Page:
Weekly primers on 12 hot topics, ranging from the impact of SkillsFuture on students to how radicalisation affects national security, will be carried in The Straits Times starting today.
These are also General Paper resources for students in their first year of junior college or equivalent, which they may use as "ammunition" for a yearly quiz.
The primers are part of the outreach for The Straits Times-Ministry of Education (MOE) National Current Affairs Quiz, which returns this year for its fifth run.
Also known as The Big Quiz, the annual event is organised by The Straits Times and MOE, with the Singapore Press Holdings Foundation as presenting sponsor.
The foundation's deputy general manager, Ms Chin Soo Fang, said: "The quiz is a creative and effective way to motivate our students to go beyond their textbooks and classrooms to learn more about the world around them. It also develops their interest in reading, thinking and sharing about hot issues in the news."
Since 2014, the quiz rounds have gone onto school campuses, following talks by seasoned journalists.
At each stand-alone round, student teams from the hosting school and its nearby schools pit their knowledge against one another.
MOE's divisional director of curriculum planning and development (division 2), Mrs Kelvyna Chan, said the "decentralised format of regional quizzes has proven to be extremely popular".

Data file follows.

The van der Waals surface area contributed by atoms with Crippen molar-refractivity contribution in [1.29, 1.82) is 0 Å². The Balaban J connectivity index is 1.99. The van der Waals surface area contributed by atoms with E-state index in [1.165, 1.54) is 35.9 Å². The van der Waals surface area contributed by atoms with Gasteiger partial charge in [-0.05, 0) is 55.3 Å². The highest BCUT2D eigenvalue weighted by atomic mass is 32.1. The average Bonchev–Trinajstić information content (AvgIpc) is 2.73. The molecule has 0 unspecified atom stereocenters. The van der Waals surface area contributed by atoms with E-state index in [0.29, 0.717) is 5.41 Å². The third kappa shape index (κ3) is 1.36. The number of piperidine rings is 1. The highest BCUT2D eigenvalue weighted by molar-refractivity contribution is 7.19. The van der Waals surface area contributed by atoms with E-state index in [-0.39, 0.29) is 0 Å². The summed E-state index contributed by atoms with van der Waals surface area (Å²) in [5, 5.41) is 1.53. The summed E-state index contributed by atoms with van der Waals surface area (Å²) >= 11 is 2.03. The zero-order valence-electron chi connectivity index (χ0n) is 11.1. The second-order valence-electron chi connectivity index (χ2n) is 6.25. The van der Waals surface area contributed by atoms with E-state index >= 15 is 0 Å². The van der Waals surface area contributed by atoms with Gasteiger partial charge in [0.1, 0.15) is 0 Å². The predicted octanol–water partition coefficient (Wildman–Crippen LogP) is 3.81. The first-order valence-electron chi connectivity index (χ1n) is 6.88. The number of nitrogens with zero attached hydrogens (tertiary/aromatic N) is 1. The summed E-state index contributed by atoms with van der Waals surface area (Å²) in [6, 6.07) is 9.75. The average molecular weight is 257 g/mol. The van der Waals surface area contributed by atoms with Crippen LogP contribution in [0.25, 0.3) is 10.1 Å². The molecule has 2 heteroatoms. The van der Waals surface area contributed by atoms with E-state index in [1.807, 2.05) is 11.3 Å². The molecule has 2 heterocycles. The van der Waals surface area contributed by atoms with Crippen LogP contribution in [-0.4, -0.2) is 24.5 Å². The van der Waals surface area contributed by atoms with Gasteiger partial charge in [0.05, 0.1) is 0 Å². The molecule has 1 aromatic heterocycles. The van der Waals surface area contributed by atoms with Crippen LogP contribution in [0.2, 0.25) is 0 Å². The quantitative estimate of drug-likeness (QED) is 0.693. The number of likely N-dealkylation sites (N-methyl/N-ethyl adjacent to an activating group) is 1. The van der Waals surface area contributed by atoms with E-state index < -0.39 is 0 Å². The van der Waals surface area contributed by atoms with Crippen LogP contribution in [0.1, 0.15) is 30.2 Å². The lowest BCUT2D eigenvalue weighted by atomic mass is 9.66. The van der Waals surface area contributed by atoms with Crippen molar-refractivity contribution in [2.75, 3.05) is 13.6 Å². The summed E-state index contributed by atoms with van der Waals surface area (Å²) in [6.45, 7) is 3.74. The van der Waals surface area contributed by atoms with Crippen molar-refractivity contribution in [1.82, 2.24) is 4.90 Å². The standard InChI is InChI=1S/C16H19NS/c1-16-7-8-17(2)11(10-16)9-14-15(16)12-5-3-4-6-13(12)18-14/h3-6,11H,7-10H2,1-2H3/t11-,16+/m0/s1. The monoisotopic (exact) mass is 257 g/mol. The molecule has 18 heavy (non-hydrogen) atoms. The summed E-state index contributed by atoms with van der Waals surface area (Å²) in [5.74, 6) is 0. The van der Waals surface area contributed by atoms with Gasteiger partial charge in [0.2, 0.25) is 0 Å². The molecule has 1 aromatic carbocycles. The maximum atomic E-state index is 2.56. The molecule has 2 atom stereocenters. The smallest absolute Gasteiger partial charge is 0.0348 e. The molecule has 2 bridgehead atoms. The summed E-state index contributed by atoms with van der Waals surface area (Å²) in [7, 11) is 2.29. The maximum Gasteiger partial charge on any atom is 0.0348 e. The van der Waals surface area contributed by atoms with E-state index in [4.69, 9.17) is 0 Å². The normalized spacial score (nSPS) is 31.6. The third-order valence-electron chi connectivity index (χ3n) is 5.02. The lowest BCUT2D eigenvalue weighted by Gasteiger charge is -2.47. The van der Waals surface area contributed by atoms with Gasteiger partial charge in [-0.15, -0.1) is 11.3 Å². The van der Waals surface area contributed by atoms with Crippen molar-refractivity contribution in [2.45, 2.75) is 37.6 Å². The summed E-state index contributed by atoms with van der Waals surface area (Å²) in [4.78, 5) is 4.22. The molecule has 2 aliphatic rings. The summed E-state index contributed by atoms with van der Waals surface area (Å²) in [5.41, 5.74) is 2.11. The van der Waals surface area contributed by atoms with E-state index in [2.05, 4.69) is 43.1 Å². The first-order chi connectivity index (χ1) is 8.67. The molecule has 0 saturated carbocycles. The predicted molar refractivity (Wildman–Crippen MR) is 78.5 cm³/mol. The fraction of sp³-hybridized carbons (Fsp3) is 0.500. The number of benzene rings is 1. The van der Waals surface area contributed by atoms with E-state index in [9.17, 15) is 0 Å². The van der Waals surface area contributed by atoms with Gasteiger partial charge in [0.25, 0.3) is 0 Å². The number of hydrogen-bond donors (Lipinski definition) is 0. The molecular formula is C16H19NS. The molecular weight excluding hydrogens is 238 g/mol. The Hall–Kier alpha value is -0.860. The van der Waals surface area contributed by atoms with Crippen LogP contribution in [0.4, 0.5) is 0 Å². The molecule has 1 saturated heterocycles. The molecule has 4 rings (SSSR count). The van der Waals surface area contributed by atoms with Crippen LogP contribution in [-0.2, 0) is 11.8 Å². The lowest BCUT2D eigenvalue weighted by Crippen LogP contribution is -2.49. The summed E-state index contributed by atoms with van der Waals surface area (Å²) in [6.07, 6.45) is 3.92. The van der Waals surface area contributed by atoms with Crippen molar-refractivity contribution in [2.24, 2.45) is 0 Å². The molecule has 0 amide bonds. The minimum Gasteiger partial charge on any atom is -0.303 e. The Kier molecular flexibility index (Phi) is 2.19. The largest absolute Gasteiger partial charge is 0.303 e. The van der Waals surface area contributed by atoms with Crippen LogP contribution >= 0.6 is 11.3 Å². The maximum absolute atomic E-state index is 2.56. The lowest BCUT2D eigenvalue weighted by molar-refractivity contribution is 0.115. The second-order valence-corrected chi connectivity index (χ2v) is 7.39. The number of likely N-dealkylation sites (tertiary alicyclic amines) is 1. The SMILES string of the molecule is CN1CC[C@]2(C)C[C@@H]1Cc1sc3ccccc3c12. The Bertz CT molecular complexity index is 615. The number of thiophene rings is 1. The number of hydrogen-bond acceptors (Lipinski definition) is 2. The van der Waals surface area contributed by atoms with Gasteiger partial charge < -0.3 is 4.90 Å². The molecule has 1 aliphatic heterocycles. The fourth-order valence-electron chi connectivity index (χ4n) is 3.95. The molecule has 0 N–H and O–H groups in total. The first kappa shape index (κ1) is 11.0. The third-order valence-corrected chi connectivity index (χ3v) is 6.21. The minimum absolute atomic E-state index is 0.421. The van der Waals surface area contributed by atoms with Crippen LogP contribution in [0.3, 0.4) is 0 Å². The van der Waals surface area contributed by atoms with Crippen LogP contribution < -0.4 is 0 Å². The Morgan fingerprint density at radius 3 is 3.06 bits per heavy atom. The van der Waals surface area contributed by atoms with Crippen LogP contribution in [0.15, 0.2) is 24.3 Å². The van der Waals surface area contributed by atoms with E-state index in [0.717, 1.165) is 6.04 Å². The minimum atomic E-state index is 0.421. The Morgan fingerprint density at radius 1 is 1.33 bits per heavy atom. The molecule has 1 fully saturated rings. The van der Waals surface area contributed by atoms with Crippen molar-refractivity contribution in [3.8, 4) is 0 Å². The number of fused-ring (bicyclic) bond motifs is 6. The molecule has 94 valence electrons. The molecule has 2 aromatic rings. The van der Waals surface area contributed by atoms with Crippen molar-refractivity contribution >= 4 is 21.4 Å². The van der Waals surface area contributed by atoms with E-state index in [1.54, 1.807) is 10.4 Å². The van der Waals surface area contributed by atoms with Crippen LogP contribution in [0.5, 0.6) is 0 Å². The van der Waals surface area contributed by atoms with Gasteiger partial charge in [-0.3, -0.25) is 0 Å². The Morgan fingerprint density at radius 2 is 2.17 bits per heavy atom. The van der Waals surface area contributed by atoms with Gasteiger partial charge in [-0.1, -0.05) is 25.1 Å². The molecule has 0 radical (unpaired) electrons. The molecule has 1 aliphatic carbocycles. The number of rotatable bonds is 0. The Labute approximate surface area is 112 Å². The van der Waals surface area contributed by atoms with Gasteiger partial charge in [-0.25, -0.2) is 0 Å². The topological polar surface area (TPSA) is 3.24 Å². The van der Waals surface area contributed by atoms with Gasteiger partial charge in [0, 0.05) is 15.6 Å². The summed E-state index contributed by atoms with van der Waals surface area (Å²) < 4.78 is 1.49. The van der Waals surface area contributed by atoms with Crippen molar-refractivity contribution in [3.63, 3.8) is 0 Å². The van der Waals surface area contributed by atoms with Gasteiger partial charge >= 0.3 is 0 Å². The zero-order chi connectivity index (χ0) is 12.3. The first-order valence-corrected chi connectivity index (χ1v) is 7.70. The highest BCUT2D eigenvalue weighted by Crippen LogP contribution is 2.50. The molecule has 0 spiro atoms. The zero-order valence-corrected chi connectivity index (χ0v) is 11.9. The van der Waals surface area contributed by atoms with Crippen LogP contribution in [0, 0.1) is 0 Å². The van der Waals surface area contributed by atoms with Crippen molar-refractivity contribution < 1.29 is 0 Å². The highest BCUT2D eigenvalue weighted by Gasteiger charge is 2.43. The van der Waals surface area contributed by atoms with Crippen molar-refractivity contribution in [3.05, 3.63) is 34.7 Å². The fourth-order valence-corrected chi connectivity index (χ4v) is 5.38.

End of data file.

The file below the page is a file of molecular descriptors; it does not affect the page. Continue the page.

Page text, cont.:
Students compete in teams of three, with the winning team receiving $600 in vouchers. Competition during previous editions of the quiz was so intense that participants would slump across the game counters after giving a wrong answer, or punch the air after nailing a difficult question.
This year, the first of five talks and quizzes kicks off on April 6 at Innova Junior College. Hosting the other rounds are Victoria Junior College (VJC), Anglo-Chinese Junior College (ACJC), River Valley High School and Raffles Institution (RI).
Schools are gearing up for the competition in their own way.
At VJC, its current affairs co-curricular activity group will conduct training sessions for participants using the ST primers, while RI will shortlist participants through a written test. Both schools have produced previous winning teams.
ST deputy editor Ignatius Low, who is among the speakers for the talks, said: "Having a good grasp of current affairs is only one part of the game.
"Beyond the spirited competition, we hope students walk away wanting to find out more about the world and their society, which is the first step towards playing a part in their community."
Mr Fong Chun Kin, level head of General Paper for ACJC, said of the campus talks: "It will be especially useful and interesting for our students to understand different perspectives to an issue, and the joys and challenges experienced by a journalist during the coverage of major events."
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